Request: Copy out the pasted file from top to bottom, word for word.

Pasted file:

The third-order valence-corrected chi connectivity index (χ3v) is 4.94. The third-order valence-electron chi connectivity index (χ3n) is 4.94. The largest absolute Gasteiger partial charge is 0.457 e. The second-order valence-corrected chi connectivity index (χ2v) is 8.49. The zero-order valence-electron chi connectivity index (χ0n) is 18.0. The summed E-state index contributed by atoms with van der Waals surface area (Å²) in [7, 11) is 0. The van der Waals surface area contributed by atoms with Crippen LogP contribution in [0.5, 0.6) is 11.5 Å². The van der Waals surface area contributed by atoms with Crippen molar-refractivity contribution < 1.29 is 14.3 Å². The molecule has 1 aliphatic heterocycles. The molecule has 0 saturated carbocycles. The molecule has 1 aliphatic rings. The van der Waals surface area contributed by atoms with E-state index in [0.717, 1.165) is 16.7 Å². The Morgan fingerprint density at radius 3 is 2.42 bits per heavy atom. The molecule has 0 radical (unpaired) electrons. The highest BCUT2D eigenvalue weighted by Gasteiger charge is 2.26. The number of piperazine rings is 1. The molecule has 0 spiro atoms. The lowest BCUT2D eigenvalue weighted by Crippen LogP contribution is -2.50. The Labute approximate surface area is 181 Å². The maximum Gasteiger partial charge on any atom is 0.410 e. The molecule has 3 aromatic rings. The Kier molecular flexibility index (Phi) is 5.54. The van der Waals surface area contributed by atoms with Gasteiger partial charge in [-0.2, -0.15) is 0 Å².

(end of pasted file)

The third-order valence-corrected chi connectivity index (χ3v) is 4.94. The third-order valence-electron chi connectivity index (χ3n) is 4.94. The largest absolute Gasteiger partial charge is 0.457 e. The second-order valence-corrected chi connectivity index (χ2v) is 8.49. The zero-order valence-electron chi connectivity index (χ0n) is 18.0. The summed E-state index contributed by atoms with van der Waals surface area (Å²) in [7, 11) is 0. The van der Waals surface area contributed by atoms with Crippen LogP contribution in [0.5, 0.6) is 11.5 Å². The van der Waals surface area contributed by atoms with Crippen molar-refractivity contribution < 1.29 is 14.3 Å². The molecule has 1 aliphatic heterocycles. The molecule has 0 saturated carbocycles. The molecule has 1 aliphatic rings. The van der Waals surface area contributed by atoms with E-state index in [0.717, 1.165) is 16.7 Å². The Morgan fingerprint density at radius 3 is 2.42 bits per heavy atom. The molecule has 0 radical (unpaired) electrons. The highest BCUT2D eigenvalue weighted by Gasteiger charge is 2.26. The number of piperazine rings is 1. The molecule has 0 spiro atoms. The lowest BCUT2D eigenvalue weighted by Crippen LogP contribution is -2.50. The Labute approximate surface area is 181 Å². The maximum Gasteiger partial charge on any atom is 0.410 e. The molecule has 3 aromatic rings. The Kier molecular flexibility index (Phi) is 5.54. The van der Waals surface area contributed by atoms with Gasteiger partial charge in [-0.2, -0.15) is 0 Å².